Personnel includes: Eddy Arnold (vocals); Chet Atkins (guitar, banjo); John D. Loudermilk (guitar, harmonica); Velma Williams Smith, Little Roy Wiggins, Thomas Grady Martin, Ray Edenton (guitar); William W. Pursell (piano); Lillian V. Hunt, Wilda Tinsley, Dorothy Walker (violin); Brenton B. Banks (viola); Jerry Byrd, Bob L. Moore, Henry P. Strzelecki (bass); Douglas G. Kirkham, Buddy Harman, Jr. (drums); Anita Kerr, Dorothy Dillard, Louis D. Nunley, William G. Wright, Jr. (background vocals).
Producer: Chester P. Atkins.
Re-issue producer: Richard Weize.
Recorded at RCA Victor Studios, Nashville, Tennessee between 1959 and 1962. Includes liner notes by Jon Hartley Fox.
According to Billboard magazine, Eddy Arnold--not Hank Williams, not George Jones, not Merle Haggard, and not even Garth Brooks-is the top country artist of the modern era. During his lengthy career, Arnold placed 92 (!) singles in country music's Top Ten. Interestingly, though, Arnold today receives short shrift not only from contemporary country fans but also from aficionados of the genre's classic age. Like his contemporaries and fellow giants Marty Robbins and Jim Reeves, Arnold sings too prettily to suit today's styles, which favor the Hank Williams' mournful wail and George Jones' boozy melisma.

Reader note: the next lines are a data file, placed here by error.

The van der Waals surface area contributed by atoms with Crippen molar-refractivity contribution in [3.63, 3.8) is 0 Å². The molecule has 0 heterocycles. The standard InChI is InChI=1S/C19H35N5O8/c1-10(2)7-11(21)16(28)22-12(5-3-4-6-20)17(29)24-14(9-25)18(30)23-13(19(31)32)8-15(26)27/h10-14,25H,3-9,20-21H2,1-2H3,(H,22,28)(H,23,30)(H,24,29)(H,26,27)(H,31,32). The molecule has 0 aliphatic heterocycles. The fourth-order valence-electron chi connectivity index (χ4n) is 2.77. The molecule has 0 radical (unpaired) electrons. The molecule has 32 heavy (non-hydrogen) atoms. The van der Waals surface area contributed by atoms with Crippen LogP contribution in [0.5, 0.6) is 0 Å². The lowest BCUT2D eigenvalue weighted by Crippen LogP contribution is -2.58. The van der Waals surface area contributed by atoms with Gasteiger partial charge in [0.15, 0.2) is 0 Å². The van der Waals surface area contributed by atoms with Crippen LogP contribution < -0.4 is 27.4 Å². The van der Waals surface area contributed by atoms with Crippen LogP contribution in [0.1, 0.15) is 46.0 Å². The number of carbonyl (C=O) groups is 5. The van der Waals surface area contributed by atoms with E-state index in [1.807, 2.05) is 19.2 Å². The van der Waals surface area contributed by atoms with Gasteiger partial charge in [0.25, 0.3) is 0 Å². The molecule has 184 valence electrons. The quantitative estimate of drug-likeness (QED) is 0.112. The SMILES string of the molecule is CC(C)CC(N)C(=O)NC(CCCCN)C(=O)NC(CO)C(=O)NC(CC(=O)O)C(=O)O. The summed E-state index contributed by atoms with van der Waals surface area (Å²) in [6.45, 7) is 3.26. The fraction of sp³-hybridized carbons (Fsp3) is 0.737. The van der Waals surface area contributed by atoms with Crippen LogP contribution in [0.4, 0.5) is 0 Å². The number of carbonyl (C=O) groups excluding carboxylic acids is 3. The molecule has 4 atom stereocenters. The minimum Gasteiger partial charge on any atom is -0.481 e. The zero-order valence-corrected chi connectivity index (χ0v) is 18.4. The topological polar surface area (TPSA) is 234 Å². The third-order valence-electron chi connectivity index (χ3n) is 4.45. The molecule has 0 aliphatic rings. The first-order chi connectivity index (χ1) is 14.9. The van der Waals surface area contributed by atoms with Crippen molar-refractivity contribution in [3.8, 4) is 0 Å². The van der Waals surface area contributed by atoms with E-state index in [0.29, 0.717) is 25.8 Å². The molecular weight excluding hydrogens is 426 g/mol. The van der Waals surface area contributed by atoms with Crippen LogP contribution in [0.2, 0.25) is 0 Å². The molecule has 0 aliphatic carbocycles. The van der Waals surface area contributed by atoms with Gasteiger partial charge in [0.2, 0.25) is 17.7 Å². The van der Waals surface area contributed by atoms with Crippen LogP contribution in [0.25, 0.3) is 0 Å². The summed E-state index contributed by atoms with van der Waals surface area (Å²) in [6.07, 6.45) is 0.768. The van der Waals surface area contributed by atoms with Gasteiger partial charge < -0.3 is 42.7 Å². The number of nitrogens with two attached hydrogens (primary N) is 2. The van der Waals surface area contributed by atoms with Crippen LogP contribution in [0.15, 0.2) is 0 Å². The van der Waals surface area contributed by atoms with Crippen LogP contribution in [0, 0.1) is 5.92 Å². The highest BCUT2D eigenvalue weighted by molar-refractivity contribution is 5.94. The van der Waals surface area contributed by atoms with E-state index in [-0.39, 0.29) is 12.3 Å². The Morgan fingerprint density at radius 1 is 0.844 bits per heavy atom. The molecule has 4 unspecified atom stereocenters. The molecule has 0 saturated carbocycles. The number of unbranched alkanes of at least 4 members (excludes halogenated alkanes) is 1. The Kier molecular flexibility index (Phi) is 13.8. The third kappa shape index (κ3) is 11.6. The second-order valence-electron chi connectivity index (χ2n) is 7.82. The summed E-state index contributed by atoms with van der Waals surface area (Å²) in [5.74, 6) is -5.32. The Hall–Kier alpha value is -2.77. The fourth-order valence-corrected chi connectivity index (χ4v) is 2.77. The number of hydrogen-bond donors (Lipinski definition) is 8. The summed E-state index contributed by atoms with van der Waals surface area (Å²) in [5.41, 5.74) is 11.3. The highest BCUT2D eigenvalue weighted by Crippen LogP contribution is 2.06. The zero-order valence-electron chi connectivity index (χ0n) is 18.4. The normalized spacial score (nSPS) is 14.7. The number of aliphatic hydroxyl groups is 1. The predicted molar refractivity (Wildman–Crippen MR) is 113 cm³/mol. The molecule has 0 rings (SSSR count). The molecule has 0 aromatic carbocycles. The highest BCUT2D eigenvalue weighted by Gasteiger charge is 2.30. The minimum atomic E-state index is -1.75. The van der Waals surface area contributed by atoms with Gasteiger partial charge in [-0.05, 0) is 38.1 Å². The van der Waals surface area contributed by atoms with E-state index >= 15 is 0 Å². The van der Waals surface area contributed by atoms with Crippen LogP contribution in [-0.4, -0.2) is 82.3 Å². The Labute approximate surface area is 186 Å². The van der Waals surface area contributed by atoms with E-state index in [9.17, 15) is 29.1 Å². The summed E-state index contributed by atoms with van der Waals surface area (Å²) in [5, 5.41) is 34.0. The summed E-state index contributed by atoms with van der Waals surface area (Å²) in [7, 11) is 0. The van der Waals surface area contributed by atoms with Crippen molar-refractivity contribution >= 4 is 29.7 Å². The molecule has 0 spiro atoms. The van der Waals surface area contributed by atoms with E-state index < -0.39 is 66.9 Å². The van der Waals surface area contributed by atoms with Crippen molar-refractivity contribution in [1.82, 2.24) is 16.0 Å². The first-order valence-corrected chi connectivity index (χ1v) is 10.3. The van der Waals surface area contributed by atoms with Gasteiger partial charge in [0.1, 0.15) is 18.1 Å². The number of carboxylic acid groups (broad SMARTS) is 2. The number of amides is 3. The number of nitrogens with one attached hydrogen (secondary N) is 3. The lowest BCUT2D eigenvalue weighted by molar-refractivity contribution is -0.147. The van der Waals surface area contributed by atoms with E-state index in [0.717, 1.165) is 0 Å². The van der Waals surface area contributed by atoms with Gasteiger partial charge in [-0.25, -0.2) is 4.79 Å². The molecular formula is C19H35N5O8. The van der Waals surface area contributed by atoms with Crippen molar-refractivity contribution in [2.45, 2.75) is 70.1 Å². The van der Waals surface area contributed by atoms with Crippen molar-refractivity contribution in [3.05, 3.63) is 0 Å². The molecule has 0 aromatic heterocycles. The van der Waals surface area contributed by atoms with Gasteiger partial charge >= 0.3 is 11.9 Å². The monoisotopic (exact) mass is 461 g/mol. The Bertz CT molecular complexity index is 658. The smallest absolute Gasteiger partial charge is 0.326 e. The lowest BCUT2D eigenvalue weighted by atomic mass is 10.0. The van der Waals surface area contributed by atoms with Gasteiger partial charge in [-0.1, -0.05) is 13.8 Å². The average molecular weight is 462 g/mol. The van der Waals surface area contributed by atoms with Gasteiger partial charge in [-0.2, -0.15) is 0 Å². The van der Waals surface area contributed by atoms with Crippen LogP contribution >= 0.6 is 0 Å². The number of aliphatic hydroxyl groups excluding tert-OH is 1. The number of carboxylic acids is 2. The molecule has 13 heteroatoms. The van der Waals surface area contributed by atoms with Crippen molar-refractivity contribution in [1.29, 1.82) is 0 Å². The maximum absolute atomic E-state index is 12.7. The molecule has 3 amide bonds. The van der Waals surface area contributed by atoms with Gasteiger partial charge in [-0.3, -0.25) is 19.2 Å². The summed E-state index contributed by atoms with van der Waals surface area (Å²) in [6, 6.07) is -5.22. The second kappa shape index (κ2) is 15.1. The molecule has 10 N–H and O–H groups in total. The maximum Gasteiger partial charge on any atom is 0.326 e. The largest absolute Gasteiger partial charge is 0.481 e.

Fortunately, German archivists Bear Family Records never let current tastes dictate its output. The label has instead graced the world with this meticulously packaged reissue of two classic Arnold albums-presented in the "modern way" (Arnold's words) that so offends today's purists. Arnold touches all the bases here, trotting out many cowboy and folk standards: "The Streets of Laredo," "Tumbling Tumbleweed," "Tom Dooley," and 22 others nearly as familiar. Grungy urban cowboy-wannabes who scoff need to be reminded that real cowboys--and plenty of others who made up country's audience during its classic period--ate this stuff up.